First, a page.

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Integrating Genetics and Genomics to Advance Soybean Research

Experiment GSE23128
Title: Comparison of RNA expression in paravienal mesophyll (PVM) and palisade parenchyma (PP) cells
Description: The paraveinal mesophyll (PVM) of soybean leaves is a layer of laterally expanded cells sandwiched between the palisade and spongy mesophyll chlorenchyma. The vacuoles of PVM cells contain an abundance of a putative vegetative storage protein, VSP (_, _). VSP is is constitutively produced, but is up-regulated during sink limitation experiments involving flower, fruit, or vegetative bud removal. Soybean vegetative lipoxygenases (Vlx), consisting of 5 isozymes (Vlx, A-D), have been identified as potential storage proteins because they accumulate to high levels with experimental sink limitation and have been co-localized with VSP to the vacuoles of PVM cells. We re-investigated the sub-cellular locations of these enzymes with TEM immuno-cytochemistry. We employed laser micro-dissection to compared RNA expression of PVM cells with mesophyll chlorenchyma cells; and we performed a micro-array analysis of soybean leaf samples representing a time-course, sink-limitation, experiment. We found that none of the Vlx isozymes co-localize with putative storage proteins in PVM vacuoles, and that our sink limitation experiment (typical of those used in the past) induced a strong up-regulation of stress response genes, simultaneous with the up-regulation of the Vlx isozymes. Our findings do not support a storage function for soybean Vlx. The microarray results presented here represent our comparison of gene expression within PVM and palisade mesophyll paraenchyma (PP) cells from mature soybean leaves. For this part of our study both the PVM and palisade parenchyma (PP) cells were isolated from sections of soybean leaves by laser micro-dissection and pressure catapulting (LMPC). Total RNA was isolated from these cells and amplified for microarray analysis.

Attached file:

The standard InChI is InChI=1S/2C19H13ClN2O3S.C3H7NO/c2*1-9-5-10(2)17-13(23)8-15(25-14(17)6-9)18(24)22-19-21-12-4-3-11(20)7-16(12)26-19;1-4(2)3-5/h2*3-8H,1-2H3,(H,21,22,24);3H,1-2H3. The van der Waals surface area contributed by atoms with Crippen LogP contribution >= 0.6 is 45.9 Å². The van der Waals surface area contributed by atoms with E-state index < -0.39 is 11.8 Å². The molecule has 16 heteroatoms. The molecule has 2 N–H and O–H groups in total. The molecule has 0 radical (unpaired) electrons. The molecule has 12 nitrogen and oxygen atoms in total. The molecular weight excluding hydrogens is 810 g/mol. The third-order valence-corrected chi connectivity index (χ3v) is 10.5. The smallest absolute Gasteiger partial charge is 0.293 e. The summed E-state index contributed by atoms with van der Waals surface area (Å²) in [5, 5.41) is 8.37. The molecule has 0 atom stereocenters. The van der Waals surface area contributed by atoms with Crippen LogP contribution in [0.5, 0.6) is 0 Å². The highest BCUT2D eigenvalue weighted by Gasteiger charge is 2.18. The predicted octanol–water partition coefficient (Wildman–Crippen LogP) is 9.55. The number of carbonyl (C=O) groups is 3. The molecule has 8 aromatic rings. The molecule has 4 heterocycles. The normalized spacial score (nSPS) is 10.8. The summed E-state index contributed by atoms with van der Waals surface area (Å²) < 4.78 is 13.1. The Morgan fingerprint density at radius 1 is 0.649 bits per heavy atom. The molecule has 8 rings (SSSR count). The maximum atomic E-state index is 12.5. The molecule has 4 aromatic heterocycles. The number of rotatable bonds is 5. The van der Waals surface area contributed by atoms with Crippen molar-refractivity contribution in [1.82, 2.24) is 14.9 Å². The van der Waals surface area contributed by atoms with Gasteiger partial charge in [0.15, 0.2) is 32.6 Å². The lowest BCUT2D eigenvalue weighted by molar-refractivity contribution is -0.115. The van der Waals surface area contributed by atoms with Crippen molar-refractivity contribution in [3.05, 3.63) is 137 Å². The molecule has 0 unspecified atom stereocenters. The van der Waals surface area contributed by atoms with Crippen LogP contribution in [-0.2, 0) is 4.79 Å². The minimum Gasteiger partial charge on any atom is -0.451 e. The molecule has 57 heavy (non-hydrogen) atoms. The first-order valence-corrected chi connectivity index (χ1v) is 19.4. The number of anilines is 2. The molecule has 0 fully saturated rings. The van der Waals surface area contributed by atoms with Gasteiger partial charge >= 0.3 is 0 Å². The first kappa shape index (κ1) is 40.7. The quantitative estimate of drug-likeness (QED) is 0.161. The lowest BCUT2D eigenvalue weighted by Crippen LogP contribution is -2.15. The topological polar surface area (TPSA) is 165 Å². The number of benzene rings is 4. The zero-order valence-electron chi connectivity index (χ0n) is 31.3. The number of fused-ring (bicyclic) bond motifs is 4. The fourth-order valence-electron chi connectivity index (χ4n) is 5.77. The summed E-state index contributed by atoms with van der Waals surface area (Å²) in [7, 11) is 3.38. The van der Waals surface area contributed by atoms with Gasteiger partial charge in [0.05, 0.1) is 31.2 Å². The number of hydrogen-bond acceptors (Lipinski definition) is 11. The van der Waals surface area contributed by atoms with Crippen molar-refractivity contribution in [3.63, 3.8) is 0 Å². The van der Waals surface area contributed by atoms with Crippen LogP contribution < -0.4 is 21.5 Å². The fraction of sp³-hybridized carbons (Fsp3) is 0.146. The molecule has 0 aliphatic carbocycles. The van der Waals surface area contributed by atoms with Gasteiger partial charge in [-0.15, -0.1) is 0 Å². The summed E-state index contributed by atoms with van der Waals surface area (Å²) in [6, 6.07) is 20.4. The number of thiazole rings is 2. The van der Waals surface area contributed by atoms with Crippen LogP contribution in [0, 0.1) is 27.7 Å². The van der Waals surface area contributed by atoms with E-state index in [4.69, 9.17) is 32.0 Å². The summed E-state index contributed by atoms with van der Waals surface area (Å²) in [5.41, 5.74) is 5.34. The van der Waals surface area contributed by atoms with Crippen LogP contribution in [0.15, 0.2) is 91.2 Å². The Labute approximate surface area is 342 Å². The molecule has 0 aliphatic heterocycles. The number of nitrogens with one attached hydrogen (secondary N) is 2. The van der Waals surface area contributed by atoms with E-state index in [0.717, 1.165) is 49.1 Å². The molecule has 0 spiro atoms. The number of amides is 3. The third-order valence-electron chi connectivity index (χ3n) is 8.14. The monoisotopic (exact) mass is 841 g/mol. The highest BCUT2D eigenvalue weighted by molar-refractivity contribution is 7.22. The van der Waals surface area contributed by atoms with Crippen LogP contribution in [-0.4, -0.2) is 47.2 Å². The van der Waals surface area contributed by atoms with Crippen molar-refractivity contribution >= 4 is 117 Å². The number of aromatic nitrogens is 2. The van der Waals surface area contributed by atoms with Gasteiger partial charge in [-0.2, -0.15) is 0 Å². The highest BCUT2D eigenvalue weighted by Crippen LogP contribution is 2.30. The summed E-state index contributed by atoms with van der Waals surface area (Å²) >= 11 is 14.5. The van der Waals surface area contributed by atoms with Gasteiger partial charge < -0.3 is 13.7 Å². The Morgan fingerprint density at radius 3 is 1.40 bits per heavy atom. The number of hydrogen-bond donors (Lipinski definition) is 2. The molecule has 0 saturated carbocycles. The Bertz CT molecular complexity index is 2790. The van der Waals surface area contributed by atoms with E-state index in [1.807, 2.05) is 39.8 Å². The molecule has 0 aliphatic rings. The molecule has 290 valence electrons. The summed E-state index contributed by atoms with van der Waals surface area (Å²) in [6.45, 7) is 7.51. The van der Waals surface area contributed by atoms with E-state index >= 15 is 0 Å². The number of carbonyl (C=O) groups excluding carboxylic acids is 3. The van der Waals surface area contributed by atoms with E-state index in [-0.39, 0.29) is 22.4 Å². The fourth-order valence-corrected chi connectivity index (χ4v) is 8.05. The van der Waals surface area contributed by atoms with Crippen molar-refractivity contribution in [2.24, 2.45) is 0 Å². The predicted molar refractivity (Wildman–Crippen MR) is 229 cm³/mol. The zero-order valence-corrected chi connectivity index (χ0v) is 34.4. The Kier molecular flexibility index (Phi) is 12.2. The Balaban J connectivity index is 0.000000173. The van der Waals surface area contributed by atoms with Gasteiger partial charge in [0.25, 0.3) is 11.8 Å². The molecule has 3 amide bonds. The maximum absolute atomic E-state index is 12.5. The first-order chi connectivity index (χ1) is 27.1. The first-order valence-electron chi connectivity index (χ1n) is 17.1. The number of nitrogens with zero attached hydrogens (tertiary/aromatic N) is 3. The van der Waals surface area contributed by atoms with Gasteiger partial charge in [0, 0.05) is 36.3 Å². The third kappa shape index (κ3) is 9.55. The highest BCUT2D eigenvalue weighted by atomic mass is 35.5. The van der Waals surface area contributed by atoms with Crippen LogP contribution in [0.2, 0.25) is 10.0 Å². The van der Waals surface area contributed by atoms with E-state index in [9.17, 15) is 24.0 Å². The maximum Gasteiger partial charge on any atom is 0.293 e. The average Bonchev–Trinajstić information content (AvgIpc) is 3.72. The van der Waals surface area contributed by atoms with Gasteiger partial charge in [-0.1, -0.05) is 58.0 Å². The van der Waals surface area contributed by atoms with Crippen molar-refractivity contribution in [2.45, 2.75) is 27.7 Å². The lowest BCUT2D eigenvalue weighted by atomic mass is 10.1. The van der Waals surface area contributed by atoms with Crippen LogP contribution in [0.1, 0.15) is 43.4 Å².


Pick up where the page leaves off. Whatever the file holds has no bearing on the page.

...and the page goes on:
Platform: GPL4592
Type: Expression_GeneChip
Class: descriptive
Publication: Experimental sink removal induces stress responses, including shifts in amino acid and phenylpropanoid metabolism, in soybean leaves.(Turner et al. 2011a)
GEO:View Experiment Records At GEO